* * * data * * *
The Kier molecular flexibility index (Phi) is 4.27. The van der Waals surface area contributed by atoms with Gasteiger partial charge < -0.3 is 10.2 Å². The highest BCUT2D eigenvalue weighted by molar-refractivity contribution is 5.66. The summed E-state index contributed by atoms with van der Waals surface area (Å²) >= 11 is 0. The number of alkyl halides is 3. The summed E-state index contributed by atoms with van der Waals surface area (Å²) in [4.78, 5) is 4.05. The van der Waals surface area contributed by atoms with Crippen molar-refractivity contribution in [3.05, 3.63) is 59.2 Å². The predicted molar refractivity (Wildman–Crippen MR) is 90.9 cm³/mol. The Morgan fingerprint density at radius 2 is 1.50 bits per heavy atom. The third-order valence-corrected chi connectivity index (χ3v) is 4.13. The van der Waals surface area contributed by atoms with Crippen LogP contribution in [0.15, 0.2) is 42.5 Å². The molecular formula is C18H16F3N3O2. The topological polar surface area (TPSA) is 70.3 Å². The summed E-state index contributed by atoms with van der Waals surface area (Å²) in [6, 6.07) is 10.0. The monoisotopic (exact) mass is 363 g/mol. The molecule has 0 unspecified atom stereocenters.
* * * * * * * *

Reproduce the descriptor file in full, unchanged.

The Kier molecular flexibility index (Phi) is 4.27. The van der Waals surface area contributed by atoms with Gasteiger partial charge < -0.3 is 10.2 Å². The highest BCUT2D eigenvalue weighted by molar-refractivity contribution is 5.66. The summed E-state index contributed by atoms with van der Waals surface area (Å²) >= 11 is 0. The number of alkyl halides is 3. The summed E-state index contributed by atoms with van der Waals surface area (Å²) in [4.78, 5) is 4.05. The van der Waals surface area contributed by atoms with Crippen molar-refractivity contribution in [3.05, 3.63) is 59.2 Å². The predicted molar refractivity (Wildman–Crippen MR) is 90.9 cm³/mol. The Morgan fingerprint density at radius 2 is 1.50 bits per heavy atom. The third-order valence-corrected chi connectivity index (χ3v) is 4.13. The van der Waals surface area contributed by atoms with Crippen LogP contribution in [0.15, 0.2) is 42.5 Å². The molecular formula is C18H16F3N3O2. The topological polar surface area (TPSA) is 70.3 Å². The summed E-state index contributed by atoms with van der Waals surface area (Å²) in [6, 6.07) is 10.0. The monoisotopic (exact) mass is 363 g/mol. The molecule has 0 unspecified atom stereocenters.